By The Sloan Brothers
Startup entrepreneurs are not always the best negotiators. They step into the shoes of a business owner for the first time and find — to their surprise — that nearly everything involves negotiation of some kind, and they may not always have those negotiation techniques down.
Starting a business requires, quite literally, hundreds of negotiations. Some are small, like securing the best price on printing your letterhead and business cards. Others are far bigger deals that can make or break your startup business from the get-go. Sometimes you are the buyer; other times the seller. Either way, the skills you need to be a good negotiator are the same.
For some small business owners, it comes naturally. They’re the ones who started negotiating an allowance and extra TV time with their parents at age four. For most of us, however, it comes through effort and experience. Rarely is it something you learned as part of a formal education.
Here are ten tactics that can make you a better, more confident negotiator on behalf of your small business:
Ten Negotiation Techniques:
1. Prepare, prepare, prepare. Enter a negotiation without proper preparation and you’ve already lost. Start with yourself. Make sure you are clear on what you really want out of the arrangement. Research the other side to better understand their needs as well as their strengths and weaknesses. Enlist help from experts, such as an accountant, attorney or tech guru.
2. Pay attention to timing. Timing is important in any negotiation. Sure, you must know what to ask for. But be sensitive to when you ask for it. There are times to press ahead, and times to wait. When you are looking your best is the time to press for what you want. But beware of pushing too hard and poisoning any long-term relationship.
3. Leave behind your ego. The best negotiators either don’t care or don’t show they care about who gets credit for a successful deal. Their talent is in making the other side feels like the final agreement was all their idea.
4. Ramp up your listening skills. The best negotiators are often quiet listeners who patiently let others have the floor while they make their case. They never interrupt. Encourage the other side to talk first. That helps set up one of negotiation’s oldest maxims: Whoever mentions numbers first, loses. While that’s not always true, it’s generally better to sit tight and let the other side go first. Even if they don’t mention numbers, it gives you a chance to ask what they are thinking.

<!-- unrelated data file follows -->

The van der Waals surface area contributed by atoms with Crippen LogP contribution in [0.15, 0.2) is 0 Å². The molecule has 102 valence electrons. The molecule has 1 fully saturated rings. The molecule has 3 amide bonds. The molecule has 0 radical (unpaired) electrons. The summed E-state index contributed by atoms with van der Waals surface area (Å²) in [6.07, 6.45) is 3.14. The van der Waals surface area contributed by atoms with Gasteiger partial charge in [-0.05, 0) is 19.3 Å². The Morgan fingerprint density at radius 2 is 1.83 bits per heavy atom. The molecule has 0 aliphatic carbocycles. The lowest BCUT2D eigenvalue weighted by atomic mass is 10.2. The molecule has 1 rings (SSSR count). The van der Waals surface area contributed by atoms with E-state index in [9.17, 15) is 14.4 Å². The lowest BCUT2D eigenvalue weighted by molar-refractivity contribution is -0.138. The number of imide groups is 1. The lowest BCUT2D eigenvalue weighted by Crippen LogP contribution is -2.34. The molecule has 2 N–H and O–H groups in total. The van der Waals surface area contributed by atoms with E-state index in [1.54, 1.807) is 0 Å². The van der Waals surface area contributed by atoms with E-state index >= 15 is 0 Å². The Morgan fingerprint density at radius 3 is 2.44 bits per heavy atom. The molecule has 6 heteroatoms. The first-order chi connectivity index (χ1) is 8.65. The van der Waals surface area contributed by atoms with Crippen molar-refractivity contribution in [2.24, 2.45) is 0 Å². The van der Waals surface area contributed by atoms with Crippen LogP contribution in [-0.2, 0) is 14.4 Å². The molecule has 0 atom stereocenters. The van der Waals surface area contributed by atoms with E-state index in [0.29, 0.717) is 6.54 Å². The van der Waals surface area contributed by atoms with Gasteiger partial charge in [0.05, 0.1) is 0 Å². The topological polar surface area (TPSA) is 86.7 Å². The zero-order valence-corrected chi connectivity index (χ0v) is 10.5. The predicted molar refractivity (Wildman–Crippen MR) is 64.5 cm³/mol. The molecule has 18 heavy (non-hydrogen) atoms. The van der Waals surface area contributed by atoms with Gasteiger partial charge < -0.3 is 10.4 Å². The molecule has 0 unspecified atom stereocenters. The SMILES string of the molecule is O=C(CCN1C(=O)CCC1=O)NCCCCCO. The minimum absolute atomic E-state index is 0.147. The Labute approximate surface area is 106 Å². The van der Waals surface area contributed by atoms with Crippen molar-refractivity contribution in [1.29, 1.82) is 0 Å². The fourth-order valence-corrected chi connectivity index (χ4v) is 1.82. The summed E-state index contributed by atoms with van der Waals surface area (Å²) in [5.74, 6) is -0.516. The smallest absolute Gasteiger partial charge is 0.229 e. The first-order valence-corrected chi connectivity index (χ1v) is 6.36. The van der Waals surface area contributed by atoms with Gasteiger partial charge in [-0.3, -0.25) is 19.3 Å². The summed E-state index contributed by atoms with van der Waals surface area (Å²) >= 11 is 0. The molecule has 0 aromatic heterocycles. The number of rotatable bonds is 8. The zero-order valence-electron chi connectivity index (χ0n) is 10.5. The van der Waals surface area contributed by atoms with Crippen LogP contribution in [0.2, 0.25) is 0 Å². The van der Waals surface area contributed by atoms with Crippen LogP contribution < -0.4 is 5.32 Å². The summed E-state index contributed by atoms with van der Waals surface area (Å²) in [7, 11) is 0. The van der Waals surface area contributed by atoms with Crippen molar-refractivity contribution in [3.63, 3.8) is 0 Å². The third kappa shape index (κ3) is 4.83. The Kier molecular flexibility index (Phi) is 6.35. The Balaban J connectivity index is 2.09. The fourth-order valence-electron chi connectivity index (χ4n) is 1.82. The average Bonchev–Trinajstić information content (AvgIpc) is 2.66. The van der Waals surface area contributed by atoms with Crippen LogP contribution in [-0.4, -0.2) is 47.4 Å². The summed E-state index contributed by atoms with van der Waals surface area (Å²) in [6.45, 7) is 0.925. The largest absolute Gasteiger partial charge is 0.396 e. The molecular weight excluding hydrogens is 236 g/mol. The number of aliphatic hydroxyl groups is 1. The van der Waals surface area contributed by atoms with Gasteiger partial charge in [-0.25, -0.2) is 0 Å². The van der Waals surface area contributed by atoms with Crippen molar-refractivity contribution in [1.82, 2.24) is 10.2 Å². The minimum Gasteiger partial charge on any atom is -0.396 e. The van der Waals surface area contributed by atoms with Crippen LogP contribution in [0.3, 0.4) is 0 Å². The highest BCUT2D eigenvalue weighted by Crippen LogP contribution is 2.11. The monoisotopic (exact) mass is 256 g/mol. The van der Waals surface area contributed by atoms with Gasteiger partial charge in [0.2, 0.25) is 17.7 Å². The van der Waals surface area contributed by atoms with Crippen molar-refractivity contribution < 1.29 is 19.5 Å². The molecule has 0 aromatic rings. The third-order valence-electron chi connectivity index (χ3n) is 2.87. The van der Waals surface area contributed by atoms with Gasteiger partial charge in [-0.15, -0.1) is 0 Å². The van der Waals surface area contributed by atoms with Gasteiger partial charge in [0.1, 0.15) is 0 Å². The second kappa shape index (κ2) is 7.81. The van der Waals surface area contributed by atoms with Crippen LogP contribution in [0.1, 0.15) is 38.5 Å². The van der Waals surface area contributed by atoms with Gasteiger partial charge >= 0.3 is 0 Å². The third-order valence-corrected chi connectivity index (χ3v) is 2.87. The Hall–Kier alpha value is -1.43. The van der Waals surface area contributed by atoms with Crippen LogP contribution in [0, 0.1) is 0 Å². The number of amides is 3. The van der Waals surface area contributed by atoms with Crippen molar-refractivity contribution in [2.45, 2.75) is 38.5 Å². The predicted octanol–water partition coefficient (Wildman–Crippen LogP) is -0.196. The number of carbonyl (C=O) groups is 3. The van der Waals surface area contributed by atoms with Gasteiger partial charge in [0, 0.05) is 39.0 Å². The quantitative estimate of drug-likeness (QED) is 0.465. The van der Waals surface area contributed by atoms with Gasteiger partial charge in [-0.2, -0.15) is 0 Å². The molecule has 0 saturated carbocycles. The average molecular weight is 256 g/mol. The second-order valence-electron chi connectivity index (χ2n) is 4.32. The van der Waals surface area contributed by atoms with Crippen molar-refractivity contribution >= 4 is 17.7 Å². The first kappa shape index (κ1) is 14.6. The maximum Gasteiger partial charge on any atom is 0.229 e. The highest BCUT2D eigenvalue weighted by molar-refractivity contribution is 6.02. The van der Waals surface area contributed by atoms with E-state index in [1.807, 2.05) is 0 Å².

5. If you don’t ask, you don’t get. Another tenet of negotiating is “Go high, or go home.” As part of your preparation, define your highest justifiable price. As long as you can argue convincingly, don’t be afraid to aim high. But no ultimatums, please. Take-it-or-leave-it offers are usually out of place.
6. Anticipate compromise. You should expect to make concessions and plan what they might be. Of course, the other side is thinking the same, so never take their first offer. Even if it’s better than you’d hoped for, practice your best look of disappointment and politely decline. You never know what else you can get.
7. Offer and expect commitment. The glue that keeps deals from unraveling is an unshakable commitment to deliver. You should offer this comfort level to others. Likewise, avoid deals where the other side does not demonstrate commitment.
8. Don’t absorb their problems. In most negotiations, you will hear all of the other side’s problems and reasons they can’t give you what you want. They want their problems to become yours, but don’t let them. Instead, deal with each as they come up and try to solve them. If their “budget” is too low, for example, maybe there are other places that money could come from.
9. Stick to your principles. As an individual and a business owner, you likely have a set of guiding principles — values that you just won’t compromise. If you find negotiations crossing those boundaries, it might be a deal you can live without.
- Close with confirmation. At the close of any meeting — even if no final deal is struck — recap the points covered and any areas of agreement. Make sure everyone confirms. Follow-up with appropriate letters or emails. Do not leave behind loose ends.